The Arctic Circle runs through Iceland’s Grimsey Island, so in the summer there can be more than 20 hours of daylight. Grimsey is reputedly home to a hundred people and more than a million seabirds. When I visited I was hoping to have a chance to get an interesting shot of one of the world’s most photogenic birds, the Atlantic puffin. Puffins are very common in Iceland and I was excited to have a chance to photograph them, but quickly realized that puffin pictures are almost as common as seabirds on Grimsey. Luckily, my visit to the bird cliffs coincided with a true midnight sunset. Arctic regions provide especially colorful and interesting twilight conditions because of the way the summertime sun strikes the Earth in the far north.
As the sun slowly sank, I realized that I might be able to use the colorful fading glow as a backlight to add an extra dash of color. I walked along the curving sea cliffs until I saw this trio of birds directly between me and the last rays of light. Carefully laying down in the puffin poo-covered grass, I slid forward on my belly, desperately hoping the birds wouldn’t fly out of the scene. As the sun finally hit the horizon, I realized the out-of-focus, sun-dappled water would provide the perfect backdrop for my shot. I also love the orange reflections on top of the birds’ heads. Standing up and looking down at my guano-covered pants, I had to smile anyway, feeling good to have my own puffin picture. One with a little something extra.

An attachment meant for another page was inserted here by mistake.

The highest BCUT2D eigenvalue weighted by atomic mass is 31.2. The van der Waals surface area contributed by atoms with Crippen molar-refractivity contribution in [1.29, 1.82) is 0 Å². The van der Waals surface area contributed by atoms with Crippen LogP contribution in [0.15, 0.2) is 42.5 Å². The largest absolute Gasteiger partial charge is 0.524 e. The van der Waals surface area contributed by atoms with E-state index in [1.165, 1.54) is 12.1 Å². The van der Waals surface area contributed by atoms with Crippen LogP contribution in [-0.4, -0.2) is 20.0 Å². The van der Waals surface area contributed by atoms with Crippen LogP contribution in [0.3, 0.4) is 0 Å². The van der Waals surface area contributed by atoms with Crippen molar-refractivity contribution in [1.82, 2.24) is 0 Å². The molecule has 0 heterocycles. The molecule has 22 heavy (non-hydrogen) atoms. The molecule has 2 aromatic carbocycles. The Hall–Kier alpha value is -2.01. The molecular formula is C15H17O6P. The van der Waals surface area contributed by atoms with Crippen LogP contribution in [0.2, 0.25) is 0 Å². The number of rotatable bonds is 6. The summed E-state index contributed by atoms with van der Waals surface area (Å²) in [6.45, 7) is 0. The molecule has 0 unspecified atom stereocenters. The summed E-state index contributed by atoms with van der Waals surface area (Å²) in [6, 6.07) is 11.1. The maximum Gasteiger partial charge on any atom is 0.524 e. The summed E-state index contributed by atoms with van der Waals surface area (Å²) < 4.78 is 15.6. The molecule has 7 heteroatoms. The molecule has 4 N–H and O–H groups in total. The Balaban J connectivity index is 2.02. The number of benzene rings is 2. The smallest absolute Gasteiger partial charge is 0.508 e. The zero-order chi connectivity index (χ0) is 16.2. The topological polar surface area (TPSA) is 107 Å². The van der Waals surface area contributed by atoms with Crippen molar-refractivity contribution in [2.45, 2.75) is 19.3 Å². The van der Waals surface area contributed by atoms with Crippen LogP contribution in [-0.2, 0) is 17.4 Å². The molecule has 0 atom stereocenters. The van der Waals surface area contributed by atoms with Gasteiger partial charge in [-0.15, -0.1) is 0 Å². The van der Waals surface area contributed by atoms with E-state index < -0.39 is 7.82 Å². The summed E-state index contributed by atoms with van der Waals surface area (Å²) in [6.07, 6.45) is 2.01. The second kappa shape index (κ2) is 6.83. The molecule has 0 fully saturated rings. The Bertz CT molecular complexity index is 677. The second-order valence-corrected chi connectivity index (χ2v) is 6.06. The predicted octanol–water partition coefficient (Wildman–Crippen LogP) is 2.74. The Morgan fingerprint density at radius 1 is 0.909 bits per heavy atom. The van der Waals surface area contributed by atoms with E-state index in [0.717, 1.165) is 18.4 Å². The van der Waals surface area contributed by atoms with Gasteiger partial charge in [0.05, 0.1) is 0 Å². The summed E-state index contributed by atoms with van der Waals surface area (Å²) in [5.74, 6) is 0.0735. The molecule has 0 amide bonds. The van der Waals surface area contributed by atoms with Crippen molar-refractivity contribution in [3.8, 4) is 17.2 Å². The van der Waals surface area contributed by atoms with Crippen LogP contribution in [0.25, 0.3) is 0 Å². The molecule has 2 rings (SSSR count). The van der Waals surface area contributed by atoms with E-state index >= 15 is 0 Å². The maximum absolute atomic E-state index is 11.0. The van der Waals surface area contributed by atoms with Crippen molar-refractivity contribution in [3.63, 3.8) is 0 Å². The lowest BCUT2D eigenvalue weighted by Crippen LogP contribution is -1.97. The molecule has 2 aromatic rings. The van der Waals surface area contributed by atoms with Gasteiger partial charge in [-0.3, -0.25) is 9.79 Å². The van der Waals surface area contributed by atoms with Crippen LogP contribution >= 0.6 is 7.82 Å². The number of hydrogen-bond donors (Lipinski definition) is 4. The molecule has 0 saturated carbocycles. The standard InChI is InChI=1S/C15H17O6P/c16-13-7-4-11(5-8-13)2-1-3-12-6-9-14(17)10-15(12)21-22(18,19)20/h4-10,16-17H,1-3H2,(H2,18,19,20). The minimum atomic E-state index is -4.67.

Photographed with a Fujifilm X-T1 and 55-200 mm zoom lens at 200mm. Exposure setting 1/250 sec, f/4.8, ISO 3200.
Dan Westergren is the director of photography for National Geographic Traveler magazine. Follow him on Instagram @danwestergren.